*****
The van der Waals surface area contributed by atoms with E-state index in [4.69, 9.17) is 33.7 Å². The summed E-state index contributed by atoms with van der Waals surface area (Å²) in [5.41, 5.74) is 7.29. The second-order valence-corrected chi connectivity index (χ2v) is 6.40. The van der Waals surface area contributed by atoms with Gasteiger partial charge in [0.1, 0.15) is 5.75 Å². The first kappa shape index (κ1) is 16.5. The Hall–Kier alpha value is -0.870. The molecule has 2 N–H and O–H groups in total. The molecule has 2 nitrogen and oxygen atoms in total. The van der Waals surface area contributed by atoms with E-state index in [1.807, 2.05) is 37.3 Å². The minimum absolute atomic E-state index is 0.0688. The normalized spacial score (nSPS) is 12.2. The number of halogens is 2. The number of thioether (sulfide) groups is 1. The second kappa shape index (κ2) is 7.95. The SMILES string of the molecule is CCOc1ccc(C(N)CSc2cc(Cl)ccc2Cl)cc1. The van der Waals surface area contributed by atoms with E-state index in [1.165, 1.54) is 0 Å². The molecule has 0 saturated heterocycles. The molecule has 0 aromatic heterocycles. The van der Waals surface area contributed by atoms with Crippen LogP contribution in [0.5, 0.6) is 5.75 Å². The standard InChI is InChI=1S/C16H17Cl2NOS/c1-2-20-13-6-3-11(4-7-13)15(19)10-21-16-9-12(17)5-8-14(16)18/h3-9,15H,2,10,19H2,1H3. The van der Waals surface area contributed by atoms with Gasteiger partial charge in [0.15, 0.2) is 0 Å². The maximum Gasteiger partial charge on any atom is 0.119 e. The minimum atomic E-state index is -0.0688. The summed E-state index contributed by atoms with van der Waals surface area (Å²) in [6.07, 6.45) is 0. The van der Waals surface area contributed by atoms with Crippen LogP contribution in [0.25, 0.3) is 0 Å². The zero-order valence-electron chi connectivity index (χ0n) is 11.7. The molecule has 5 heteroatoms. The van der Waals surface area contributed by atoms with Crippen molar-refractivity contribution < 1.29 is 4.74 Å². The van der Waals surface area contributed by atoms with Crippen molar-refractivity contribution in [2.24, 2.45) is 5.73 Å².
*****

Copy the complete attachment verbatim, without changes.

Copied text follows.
The van der Waals surface area contributed by atoms with E-state index in [4.69, 9.17) is 33.7 Å². The summed E-state index contributed by atoms with van der Waals surface area (Å²) in [5.41, 5.74) is 7.29. The second-order valence-corrected chi connectivity index (χ2v) is 6.40. The van der Waals surface area contributed by atoms with Gasteiger partial charge in [0.1, 0.15) is 5.75 Å². The first kappa shape index (κ1) is 16.5. The Hall–Kier alpha value is -0.870. The molecule has 2 N–H and O–H groups in total. The molecule has 2 nitrogen and oxygen atoms in total. The van der Waals surface area contributed by atoms with E-state index in [1.807, 2.05) is 37.3 Å². The minimum absolute atomic E-state index is 0.0688. The normalized spacial score (nSPS) is 12.2. The number of halogens is 2. The number of thioether (sulfide) groups is 1. The second kappa shape index (κ2) is 7.95. The SMILES string of the molecule is CCOc1ccc(C(N)CSc2cc(Cl)ccc2Cl)cc1. The van der Waals surface area contributed by atoms with E-state index in [1.165, 1.54) is 0 Å². The molecule has 0 saturated heterocycles. The molecule has 0 aromatic heterocycles. The van der Waals surface area contributed by atoms with Crippen LogP contribution in [0.5, 0.6) is 5.75 Å². The standard InChI is InChI=1S/C16H17Cl2NOS/c1-2-20-13-6-3-11(4-7-13)15(19)10-21-16-9-12(17)5-8-14(16)18/h3-9,15H,2,10,19H2,1H3. The van der Waals surface area contributed by atoms with Gasteiger partial charge in [0.15, 0.2) is 0 Å². The maximum Gasteiger partial charge on any atom is 0.119 e. The minimum atomic E-state index is -0.0688. The summed E-state index contributed by atoms with van der Waals surface area (Å²) in [6.07, 6.45) is 0. The van der Waals surface area contributed by atoms with Crippen LogP contribution in [0.25, 0.3) is 0 Å². The zero-order valence-electron chi connectivity index (χ0n) is 11.7. The molecule has 5 heteroatoms. The van der Waals surface area contributed by atoms with Crippen molar-refractivity contribution < 1.29 is 4.74 Å². The van der Waals surface area contributed by atoms with Crippen molar-refractivity contribution in [2.24, 2.45) is 5.73 Å².